From Remote to Relocation: The Impact of Reverting to In-Office Work


I bring exciting news. Our leadership team has expanded to include new executives who hold a traditional view of office work, reminiscent of the practices of their predecessors from the mid-20th century. Their preference for an office environment stems from a desire for company and the conventional dynamics it fosters. Consequently, we are reintroducing in-office work. For those who have relocated, this change will be considered during our evaluations for salary adjustments and potential promotions. Furthermore, we will prioritize local candidates for future hiring to facilitate office presence.

Please bear with me for a moment—my inbox is inundated with emails bearing the same subject. It appears that a mass resignation is not underway, although the volume of notices suggests otherwise. Thankfully, Bob was present in the office today, but what’s this? A resignation note on a post-it? Surely, a more formal medium could have been utilized.”


In a world where remote work has become the norm, the announcement of a return to office work may come as a surprise to many. The leadership team’s expansion and the inclusion of executives with a traditional view of office work signal a significant shift in workplace dynamics. This decision harks back to the mid-20th century, a time when physical presence in the office was not only expected but was a symbol of dedication and hard work.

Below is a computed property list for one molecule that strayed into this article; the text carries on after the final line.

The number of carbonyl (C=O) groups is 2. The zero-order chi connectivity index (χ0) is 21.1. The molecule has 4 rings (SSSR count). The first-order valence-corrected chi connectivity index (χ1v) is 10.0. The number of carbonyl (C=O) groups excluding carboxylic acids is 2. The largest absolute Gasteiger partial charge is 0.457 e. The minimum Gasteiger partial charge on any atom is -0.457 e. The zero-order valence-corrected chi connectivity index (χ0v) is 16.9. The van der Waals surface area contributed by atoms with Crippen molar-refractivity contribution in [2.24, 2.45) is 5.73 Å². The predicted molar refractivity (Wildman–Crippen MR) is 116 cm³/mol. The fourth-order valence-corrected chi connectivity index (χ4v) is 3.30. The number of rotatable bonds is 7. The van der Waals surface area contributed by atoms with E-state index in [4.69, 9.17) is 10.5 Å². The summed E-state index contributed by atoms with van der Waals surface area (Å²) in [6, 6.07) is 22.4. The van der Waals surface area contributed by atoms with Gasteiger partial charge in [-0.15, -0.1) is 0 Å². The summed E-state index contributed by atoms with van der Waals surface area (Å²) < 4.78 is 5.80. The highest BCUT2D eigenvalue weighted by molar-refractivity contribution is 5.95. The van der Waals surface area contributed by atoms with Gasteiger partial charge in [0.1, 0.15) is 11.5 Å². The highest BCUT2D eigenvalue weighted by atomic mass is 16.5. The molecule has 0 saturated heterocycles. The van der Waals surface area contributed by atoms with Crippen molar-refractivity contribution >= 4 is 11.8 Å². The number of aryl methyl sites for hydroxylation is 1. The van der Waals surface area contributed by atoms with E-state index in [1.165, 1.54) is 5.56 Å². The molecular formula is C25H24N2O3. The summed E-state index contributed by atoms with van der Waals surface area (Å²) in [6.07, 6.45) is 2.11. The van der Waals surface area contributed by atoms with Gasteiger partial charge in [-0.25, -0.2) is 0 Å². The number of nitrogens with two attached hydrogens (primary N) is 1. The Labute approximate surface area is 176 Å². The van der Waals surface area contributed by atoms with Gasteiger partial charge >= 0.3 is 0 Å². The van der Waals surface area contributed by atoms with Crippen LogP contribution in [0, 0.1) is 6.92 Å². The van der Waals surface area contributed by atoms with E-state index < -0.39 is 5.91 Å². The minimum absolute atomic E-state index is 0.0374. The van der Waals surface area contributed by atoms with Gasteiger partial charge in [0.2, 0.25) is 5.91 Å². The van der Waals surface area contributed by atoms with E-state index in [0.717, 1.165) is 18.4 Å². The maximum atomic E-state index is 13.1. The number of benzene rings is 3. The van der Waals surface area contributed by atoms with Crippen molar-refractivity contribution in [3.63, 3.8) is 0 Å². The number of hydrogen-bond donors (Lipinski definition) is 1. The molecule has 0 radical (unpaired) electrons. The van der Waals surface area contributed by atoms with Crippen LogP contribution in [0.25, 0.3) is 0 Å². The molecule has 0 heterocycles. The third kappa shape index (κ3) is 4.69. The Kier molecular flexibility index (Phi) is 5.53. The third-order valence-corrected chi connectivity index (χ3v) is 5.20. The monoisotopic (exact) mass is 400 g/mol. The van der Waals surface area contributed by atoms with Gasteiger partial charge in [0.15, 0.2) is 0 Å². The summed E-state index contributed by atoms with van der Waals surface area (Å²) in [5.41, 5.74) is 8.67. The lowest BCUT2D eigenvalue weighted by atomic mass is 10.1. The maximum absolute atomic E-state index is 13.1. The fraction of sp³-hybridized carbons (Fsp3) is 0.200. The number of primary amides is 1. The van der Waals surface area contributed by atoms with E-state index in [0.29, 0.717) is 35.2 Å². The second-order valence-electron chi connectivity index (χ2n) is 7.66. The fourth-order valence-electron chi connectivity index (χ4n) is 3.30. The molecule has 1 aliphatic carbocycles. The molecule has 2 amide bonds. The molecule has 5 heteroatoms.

The preference for an office environment is not merely about the physical space; it’s about the sense of company and the conventional dynamics it fosters. The camaraderie, the impromptu meetings, and the watercooler conversations are aspects of office life that some argue foster creativity and collaboration. However, this sudden shift raises questions about its impact on the workforce, especially those who have relocated to be closer to family or to find a more affordable cost of living.

For these employees, the reintroduction of in-office work comes with a caveat: their decision to move could potentially affect their salary adjustments and promotion opportunities. This policy change seems to penalize those who took advantage of the flexibility offered during the pandemic to improve their quality of life. It also raises concerns about inclusivity and diversity, as future hiring will prioritize local candidates, potentially limiting the talent pool to the geographical vicinity of the office.

The inundation of emails with the same subject line in the wake of this announcement suggests a collective unease. While not all messages are resignation notices, the sheer volume indicates a widespread sentiment of discontent. Bob’s presence in the office, culminating in a post-it note resignation, underscores the disconnect between the executive vision and the employee experience.

As organizations navigate the post-pandemic world, the balance between traditional office work and the flexibility of remote work remains a contentious topic. The decision to revert to in-office work may be seen as a nostalgic nod to the past, but it also poses the risk of being a step backward in a world that has embraced the benefits of remote working. The challenge lies in finding a middle ground that honors the needs of both the leadership and the workforce, ensuring that the company’s greatest asset—its people—are supported and valued, regardless of where they choose to work from.

Leave a Reply

Your email address will not be published. Required fields are marked *

Privacy Terms Contacts About Us